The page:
A Jarrow currator's collection of historic items sold for more than double its estimated value
Vince Rae ran the Bede Gallery in Jarrow for 28 years before it closed its doors for the final time in 1996.
The gallery, which was a former air raid shelter, showed a range of exhibitions and art works from the likes of likes of Picasso, Hundertwasser, Henri Matisse, Sir Sidney Nolan, Hockney, Degas and Don McKinley.
Forty lots belonging to the curator were sold at Boldon Auction House in Front Street on Wednesday. Their estimated value was between £2,000 to £3,500.
However, Caroline Hodges, one of the auction house's directors, was delighted the collection sold for £6,4000.
She said: "The level of interest, especially from local people was phenomenal.
"We're delighted that the lots were sold for almost double than what was estimated.
"A number of the pieces were bought by people from the region, so hopefully they may well end up back on display for everyone to see once again."
One of the Bede Gallery’s exhibitions in 1972 was on the execution of miner William Jobling in 1832, the last man to be hung and gibbeted in England and whose body was displayed in an iron cage on Jarrow Slake. A life size model of Jobling, and his gibbet, made £280.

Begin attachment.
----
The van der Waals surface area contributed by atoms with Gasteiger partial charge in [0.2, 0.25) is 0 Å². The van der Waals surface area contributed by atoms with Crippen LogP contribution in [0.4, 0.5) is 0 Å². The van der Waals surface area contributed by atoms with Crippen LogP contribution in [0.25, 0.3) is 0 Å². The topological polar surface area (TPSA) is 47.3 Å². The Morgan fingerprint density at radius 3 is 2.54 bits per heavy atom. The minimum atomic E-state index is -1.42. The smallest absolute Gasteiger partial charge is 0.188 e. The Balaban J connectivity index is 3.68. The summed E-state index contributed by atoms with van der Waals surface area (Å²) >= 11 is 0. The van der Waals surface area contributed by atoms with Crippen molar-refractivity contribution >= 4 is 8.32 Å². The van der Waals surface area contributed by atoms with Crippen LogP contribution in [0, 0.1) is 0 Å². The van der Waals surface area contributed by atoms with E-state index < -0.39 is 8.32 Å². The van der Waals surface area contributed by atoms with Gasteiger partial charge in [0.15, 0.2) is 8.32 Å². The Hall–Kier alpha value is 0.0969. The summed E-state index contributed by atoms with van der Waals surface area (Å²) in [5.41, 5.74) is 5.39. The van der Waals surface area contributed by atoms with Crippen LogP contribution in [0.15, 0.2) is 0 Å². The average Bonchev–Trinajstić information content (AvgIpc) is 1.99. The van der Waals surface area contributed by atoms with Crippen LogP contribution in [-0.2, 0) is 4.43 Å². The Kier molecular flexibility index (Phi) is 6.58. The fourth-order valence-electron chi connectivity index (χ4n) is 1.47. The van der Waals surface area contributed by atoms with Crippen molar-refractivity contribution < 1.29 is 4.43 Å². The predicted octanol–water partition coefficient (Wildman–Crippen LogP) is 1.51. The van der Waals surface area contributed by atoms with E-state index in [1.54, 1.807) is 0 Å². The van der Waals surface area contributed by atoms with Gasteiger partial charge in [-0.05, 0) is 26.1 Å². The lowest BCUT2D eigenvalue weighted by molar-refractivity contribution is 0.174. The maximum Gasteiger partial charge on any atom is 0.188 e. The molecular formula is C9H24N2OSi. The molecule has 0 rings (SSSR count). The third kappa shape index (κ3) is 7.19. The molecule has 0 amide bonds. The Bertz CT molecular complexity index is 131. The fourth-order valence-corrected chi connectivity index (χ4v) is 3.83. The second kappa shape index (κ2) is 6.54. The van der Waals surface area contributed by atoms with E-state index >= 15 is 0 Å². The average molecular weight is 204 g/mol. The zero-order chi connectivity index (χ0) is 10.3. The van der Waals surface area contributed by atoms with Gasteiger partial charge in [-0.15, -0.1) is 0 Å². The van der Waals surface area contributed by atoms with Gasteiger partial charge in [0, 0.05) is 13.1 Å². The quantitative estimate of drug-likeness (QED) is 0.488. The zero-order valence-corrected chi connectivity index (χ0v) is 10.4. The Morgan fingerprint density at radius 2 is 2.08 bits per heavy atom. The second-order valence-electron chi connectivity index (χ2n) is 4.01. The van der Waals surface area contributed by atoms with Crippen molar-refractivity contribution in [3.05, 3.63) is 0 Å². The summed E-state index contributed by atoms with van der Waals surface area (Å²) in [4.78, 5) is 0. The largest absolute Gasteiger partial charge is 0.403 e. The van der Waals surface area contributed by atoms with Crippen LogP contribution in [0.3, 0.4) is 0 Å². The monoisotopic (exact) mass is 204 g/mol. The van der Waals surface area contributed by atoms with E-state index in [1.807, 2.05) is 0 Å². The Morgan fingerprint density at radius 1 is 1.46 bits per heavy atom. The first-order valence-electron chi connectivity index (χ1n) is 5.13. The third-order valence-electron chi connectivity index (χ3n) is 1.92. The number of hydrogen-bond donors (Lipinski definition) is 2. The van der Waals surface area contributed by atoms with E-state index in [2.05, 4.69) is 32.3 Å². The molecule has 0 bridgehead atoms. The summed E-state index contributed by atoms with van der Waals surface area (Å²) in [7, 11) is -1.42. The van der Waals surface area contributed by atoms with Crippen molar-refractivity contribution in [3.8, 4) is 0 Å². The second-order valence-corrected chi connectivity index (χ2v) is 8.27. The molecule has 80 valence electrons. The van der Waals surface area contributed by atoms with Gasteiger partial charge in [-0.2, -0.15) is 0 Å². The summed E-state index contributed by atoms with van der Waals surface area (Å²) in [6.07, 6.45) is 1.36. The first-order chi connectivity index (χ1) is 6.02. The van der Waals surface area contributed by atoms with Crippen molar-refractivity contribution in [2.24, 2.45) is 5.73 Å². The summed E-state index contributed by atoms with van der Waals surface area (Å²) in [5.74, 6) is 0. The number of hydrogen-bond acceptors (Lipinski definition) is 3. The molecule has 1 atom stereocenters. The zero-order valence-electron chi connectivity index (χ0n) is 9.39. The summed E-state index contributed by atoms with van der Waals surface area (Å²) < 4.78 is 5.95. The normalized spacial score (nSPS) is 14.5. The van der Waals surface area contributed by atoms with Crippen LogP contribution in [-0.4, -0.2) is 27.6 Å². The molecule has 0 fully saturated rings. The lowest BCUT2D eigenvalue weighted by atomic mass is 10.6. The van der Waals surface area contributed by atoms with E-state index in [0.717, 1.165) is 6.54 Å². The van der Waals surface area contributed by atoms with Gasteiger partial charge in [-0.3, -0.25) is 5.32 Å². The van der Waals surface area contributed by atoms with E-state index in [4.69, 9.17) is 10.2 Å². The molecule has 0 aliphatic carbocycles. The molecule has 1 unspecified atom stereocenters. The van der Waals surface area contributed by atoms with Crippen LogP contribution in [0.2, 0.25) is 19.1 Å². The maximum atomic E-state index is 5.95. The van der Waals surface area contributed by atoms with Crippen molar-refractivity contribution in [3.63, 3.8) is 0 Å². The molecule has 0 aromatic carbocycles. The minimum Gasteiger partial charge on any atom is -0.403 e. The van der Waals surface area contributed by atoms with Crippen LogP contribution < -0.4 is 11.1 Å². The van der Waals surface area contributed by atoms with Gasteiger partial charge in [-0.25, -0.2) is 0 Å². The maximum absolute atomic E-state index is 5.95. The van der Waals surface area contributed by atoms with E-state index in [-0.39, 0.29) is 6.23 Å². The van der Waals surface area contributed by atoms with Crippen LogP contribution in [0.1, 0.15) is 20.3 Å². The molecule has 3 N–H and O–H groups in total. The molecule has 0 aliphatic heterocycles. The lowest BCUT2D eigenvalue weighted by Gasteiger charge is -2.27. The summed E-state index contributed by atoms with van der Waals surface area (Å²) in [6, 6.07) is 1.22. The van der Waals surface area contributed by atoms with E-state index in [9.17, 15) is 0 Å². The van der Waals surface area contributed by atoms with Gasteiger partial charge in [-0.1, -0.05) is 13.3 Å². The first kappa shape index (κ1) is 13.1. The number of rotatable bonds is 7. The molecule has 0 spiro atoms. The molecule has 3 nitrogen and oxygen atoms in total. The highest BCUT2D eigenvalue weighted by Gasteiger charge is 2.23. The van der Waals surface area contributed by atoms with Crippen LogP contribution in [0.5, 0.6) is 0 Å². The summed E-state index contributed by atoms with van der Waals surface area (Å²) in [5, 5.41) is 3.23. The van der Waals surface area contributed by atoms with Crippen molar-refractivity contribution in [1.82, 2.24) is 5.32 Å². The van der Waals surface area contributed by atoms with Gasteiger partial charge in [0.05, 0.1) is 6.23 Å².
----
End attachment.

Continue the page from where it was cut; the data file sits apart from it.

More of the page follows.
Another of the gallery’s exhibitions was on the 1936 Jarrow March, which was visited by Labour Party leader Michael Foot.
A maquette - or scale model - of The Spirit of Jarrow by Graham Ibbeson, whose finished piece bronze sculpture was erected in Jarrow town centre to commemorate the March, made £240 in the sale.
A pastel artwork featuring the mouth organ band which played on the march, by artists Brian Johnson, made £320.
The march followed the collapse of Charles Mark Palmer’s shipyard and steel works in Jarrow in the Depression of the 1930s.
A portrait of Sir Charles Mark Palmer at the age of 45 fetched £280 and another of the industrialist, painted in 1906, went for £80.
Painting and photographs from the Bede Gallery up for auction at Boldon Auction Galleries. Pictured is Caroline Hodges with photographs from the gallery
A brass plaque from the boiler shop of Palmer’s shipyard in Jarrow, commemorating employees who served and died in the First World War, was sold for £65.
A model of a casualty of the Second World War, was auctioned for £2,100.
The 5,423-ton cargo ship SS River Lugar was built in 1937 and was owned by Campbell Brothers of Newcastle.
It was sunk in June, 1941, when a convoy was attacked near the Azores by U-69.
The ship, carrying a cargo of iron ore, sank in seconds after being torpedoed with the loss of 40 of her crew of 46.